# What do you call the random Gaussian vectors in compressed sensing?

Let $$(e_i)_{1\leq i\leq M}$$ be vectors with zero-mean i.i.d. entries from a Gaussian distribution. In a compressed-sensing setup, I have observed the collection of scalar products $$(\langle x\, |\, e_i\rangle)_{1\leq i\leq M}$$ for an unknown vector $$x$$.

In the compressed sensing literature, what is the name for the collection of vectors $$(e_i)_{1\leq i\leq M}$$?

The collection of scalar products is often called measurement. The collection of vectors (each being an atom) can be called measurement dictionaries or sensing dictionaries. This is not specific to random atoms.

In most of the literature I am familiar with (signal processing), these vectors are considered collectively as rows in a matrix, i.e. $$\mathbf y = \mathbf E \mathbf x$$ where the $$(M \times 1)$$ vector $$\mathbf y$$ contains the measurements, i.e. the inner products of the Gaussian vectors $$\mathbf e_i$$ with $$\mathbf x$$. The sparse vector $$\mathbf x$$ is $$(N \times 1)$$. NB, I prefer to use bold notation for vectors and matrices.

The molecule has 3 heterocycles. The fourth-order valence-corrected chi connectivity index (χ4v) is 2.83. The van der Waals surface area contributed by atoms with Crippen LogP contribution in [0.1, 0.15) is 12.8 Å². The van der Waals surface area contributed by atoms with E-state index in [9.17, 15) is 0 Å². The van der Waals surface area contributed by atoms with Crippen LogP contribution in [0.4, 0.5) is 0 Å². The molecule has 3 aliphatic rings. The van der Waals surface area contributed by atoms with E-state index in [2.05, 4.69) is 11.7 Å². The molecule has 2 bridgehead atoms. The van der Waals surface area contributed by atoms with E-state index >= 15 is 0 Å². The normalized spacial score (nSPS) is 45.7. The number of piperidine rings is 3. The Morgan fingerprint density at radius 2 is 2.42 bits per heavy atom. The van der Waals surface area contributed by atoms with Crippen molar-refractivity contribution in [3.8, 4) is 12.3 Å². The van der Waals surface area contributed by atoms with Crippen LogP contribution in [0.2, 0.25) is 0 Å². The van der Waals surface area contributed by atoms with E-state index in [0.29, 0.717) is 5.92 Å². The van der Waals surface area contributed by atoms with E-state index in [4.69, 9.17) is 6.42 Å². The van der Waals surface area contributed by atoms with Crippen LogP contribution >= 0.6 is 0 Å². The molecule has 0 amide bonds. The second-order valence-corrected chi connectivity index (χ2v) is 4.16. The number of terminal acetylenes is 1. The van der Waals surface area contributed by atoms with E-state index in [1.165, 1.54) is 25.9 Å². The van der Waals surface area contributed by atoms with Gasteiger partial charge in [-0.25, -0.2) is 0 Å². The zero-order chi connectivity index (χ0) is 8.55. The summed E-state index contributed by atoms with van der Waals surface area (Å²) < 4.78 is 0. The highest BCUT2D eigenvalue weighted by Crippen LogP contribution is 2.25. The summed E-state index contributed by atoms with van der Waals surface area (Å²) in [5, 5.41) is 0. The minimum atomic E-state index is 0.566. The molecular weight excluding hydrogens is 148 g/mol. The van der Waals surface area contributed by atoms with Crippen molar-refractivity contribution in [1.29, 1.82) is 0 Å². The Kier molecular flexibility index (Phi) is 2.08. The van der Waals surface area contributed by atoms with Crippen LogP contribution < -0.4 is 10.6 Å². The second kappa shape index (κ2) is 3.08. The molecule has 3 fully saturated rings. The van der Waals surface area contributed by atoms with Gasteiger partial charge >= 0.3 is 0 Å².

Hence this $$(M \times N)$$ matrix collection of vectors is called the maesurement matrix.

I am reluctant to call it a measurement dictionary as in this answer, because in a lot of literature, the matrix that takes you from the sparse vector $$\mathbf x$$ to the measurements $$\mathbf y$$ is factored into a measurement matrix (here $$\mathbf E$$) and a dictionary matrix or sparsifying dictionary $$\mathbf D$$ - typically $$(N \times N)$$ matrix: $$\mathbf y = \mathbf{EDx} = \mathbf{Ax}$$ This factorisation is especially important in applications where the compressed sensing equation represents a physical phenomenon where the observable signal $$\mathbf z = \mathbf{Dx}$$ is not necessarily sparse in the observable domain, but the measurement $$\mathbf y = \mathbf {Ez}$$ is the only way you physically have acces to measuring your signal. The interpretation $$\mathbf z = \mathbf{Dx}$$ is a mathematical abstraction you add to your model afterwards in order to apply compressed sensing to the reconstruction of the signal.